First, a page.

• The patio is only about 700 sq ft and has lots of shrubbery, small trees, and a (rather messy) leaf mulch area. Is that enough of a range for an unfed gopher snake?

  • I can try to make sure it has water, what else would it need?

  • What if it hunted out the area?

  • What if my condo neighbors put out poison and an ill rat crawled into the patio?

  • What means could I use to try to keep it from going under the fence?

  • Would it climb a small tree to get out of the yard?

Yah, I want to do it! I just lack confidence in managing it satisfactorily.


Cats are surely worse for other wildlife than ultrasonic gizmos!


Rats are everywhere; I should think almost every patio gets the occasional visit from a rat, albeit almost always unnoticed. I wouldn’t start thinking about repellents unless you’re seeing them regularly. Where I live, I glimpse one crossing my garden about once every three years or thereabouts. I haven’t taken any action to deter them but have not had any issues with them.


If there are not already snakes living in your property/neighbourhood, there is probably a reason: cities are a dangerous place for snakes (cars, cats, and people who don’t like snakes). Releasing captive-bred wildlife is not an option: if they are not native, they can become invasive and impact native wildlife. If they are native, they can introduce diseases to the wild population, and being born in captivity they may not be prepared to cope in the wild.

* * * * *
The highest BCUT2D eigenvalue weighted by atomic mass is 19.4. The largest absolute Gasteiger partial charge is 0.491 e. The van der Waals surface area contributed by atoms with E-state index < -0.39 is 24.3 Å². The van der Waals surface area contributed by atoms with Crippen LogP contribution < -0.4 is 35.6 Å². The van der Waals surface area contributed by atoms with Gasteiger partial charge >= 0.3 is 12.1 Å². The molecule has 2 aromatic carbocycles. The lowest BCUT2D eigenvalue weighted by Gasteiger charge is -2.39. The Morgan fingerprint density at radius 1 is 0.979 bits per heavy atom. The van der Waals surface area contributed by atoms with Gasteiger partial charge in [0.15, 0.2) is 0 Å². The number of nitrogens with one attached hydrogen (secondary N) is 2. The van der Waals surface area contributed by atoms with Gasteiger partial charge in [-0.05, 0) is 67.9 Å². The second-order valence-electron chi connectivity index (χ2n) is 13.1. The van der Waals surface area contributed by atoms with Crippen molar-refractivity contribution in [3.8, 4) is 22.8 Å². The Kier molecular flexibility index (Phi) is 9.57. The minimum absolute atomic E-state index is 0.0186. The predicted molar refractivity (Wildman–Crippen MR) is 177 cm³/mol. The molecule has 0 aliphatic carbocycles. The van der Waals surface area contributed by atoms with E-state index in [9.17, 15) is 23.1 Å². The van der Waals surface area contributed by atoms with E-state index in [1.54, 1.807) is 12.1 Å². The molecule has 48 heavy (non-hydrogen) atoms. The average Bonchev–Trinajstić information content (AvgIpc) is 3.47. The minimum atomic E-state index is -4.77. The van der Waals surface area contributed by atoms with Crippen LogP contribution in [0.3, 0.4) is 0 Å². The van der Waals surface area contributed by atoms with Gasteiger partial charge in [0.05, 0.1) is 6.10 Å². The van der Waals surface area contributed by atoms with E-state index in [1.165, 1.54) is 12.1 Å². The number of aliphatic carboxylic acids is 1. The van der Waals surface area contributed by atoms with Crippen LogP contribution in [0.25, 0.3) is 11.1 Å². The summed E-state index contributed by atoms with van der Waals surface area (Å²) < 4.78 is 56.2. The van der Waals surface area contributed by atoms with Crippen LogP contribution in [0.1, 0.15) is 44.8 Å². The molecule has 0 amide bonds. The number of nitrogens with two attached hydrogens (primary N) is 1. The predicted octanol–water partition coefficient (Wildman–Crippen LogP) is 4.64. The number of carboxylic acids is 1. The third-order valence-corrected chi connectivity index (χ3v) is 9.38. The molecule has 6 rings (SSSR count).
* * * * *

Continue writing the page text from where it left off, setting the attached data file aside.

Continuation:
That’s reassuring. This is the only one I’ve seen in decades, though a neighbor cat caught one in a nearby parking area. My next neighbor found one in her outdoor cooker a few years ago.

Maybe I’ll just keep an eye out.

I would love that! Only, The condo is in a partly wooded area, so the owls have nicer hunting grounds than our small patios.

That makes sense to me. It sounds tempting, but probably not a viable option for us.

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If you’ve only seen one rat in decades then it sounds like you definitely do not have a rat problem! I regularly see rats in my neighbourhood and they have never caused a problem - I usually see them after dusk foraging in my neighbour’s berry bushes.


I would say you have a rat problem if:
–You find droppings everywhere
–There’s obvious damage to your patio plants (that is, the rats are eating them) or your patio furniture (missing stuffing out of cushions, gnawed metal or plastic parts) or your irrigation system (gnawed plastic parts)
–You find a nest
– They’re trying to come in the house

But if nothing like that is going on, I would not worry. A few around is normal especially if there’s fruit trees, a compost pile, or a dumpster nearby.


Agreeing that seeing one rat in a decade is far from a rat problem. I wouldn’t personally do anything, and if I were to do something it would be humane traps and nothing else.

Cats are great pets that belong indoors only. Ecologically speaking they’re terrorists. In N America rats are pests to human settlements mostly.


You can set traps, but only inside your house, just a regular one is ok, if you’re afraid of dead rodent no type of trap will save you from it, but there’s nothing extra gross you could see.)